In review, UBM Tech is downsizing is editorial staff, mostly senior people, and turning over the content development to mostly unpaid bloggers from sponsor companies. The content is to be reviewed by less senior editors and the most egregious marketing fluff is to be screened out. Here’s Problem No. 1:
As UBM Tech adds more content to the flow, the already overworked editorial staff has less time to do proper screening, more fluff will get by.
UBM Tech has been pointing to the fact that they STILL have a team of excellent journalists producing content for their publications, demonstrating they highly value those skills. It’s true. Junko Yoshida, Rick Merritt, Patrick Mannion and whoever else might be there (I’ve noticed the EE Times staff list page has been taken down, but you can still see the editors at EDN.com) are still formidable writers. That brings us to Problem No. 2:
See Problem No 1. UBM Tech is requiring their editors to focus more on the news coming out of events, which are funded by sponsors and exhibitors and they are increasing the number of events, increasing the workload on the remaining journalists on the team... which has been causing valuable editors to leave (e.g. Brian Fuller and Alex Wolfe) for corporate jobs ... which has forced UBM Tech to hire journalists without significant experience in B2B Tech.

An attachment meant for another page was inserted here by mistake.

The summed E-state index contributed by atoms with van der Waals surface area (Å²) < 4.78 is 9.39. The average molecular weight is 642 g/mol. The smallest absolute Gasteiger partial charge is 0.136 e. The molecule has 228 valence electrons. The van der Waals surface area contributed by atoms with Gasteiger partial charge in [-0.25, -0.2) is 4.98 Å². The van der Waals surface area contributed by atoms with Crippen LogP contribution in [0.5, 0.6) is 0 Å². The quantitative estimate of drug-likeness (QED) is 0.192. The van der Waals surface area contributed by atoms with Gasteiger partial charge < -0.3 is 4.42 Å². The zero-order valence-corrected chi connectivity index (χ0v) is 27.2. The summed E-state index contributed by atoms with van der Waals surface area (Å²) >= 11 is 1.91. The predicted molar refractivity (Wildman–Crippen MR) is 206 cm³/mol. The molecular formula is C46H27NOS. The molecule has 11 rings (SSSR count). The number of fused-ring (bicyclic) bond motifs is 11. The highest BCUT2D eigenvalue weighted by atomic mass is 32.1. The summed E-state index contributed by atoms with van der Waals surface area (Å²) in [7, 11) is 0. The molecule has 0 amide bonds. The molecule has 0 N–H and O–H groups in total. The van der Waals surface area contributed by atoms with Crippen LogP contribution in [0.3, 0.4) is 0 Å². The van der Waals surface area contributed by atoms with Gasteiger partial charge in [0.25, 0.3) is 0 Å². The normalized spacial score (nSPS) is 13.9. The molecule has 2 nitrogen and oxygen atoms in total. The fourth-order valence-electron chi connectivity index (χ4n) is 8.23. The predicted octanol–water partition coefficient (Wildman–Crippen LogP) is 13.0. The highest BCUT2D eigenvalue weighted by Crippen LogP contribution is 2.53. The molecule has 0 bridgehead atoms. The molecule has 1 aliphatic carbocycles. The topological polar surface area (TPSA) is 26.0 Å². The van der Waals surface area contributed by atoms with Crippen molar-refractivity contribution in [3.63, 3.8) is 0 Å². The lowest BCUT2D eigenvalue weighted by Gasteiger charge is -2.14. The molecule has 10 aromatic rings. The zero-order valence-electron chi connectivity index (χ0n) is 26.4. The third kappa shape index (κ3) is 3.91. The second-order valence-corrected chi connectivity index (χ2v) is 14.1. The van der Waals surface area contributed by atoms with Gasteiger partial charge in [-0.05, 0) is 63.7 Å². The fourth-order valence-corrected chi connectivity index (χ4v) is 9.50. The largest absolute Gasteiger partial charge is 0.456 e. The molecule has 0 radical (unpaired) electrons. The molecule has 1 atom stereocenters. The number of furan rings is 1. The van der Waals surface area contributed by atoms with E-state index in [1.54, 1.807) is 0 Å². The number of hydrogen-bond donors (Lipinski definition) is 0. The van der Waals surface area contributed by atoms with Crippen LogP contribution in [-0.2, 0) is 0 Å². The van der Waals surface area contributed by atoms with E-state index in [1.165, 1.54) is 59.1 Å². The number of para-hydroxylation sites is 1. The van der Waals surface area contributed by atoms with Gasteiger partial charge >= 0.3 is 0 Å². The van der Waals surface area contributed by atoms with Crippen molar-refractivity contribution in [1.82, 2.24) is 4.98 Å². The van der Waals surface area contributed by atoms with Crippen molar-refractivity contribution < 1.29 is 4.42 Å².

Now before you get all up in arms to defend UBM Tech or to agree that it’s a horrible organization. Let me point out that they are no different from any other organization.
I was having a discussion with a corporate manager recently who said he valued content production. I asked him if he was paying more or less for content than he was 5 years ago. The answer was less. Then I asked him if he was getting more or less content production than he was 5 years ago. He said more. So I told him that it’s a great thing to say you value a particular skill, but when you require greater production at comparable or less pay, that immediately devalues the skill.
And this is especially true in every media corporation. From tiny to large, the value of content creation is diminishing. People want more, because while content is king these days, they demand the cost to be less. That has a direct effect on the trustworthiness of the content.
This may be good financially in the short term for publications, but it is bad for the long term and it is not good for their audiences in general who are figuring out that content may be growing, but actual information is lacking.
All is not lost, however, because good things are happening and we’ll get into the positive side of this in the next post.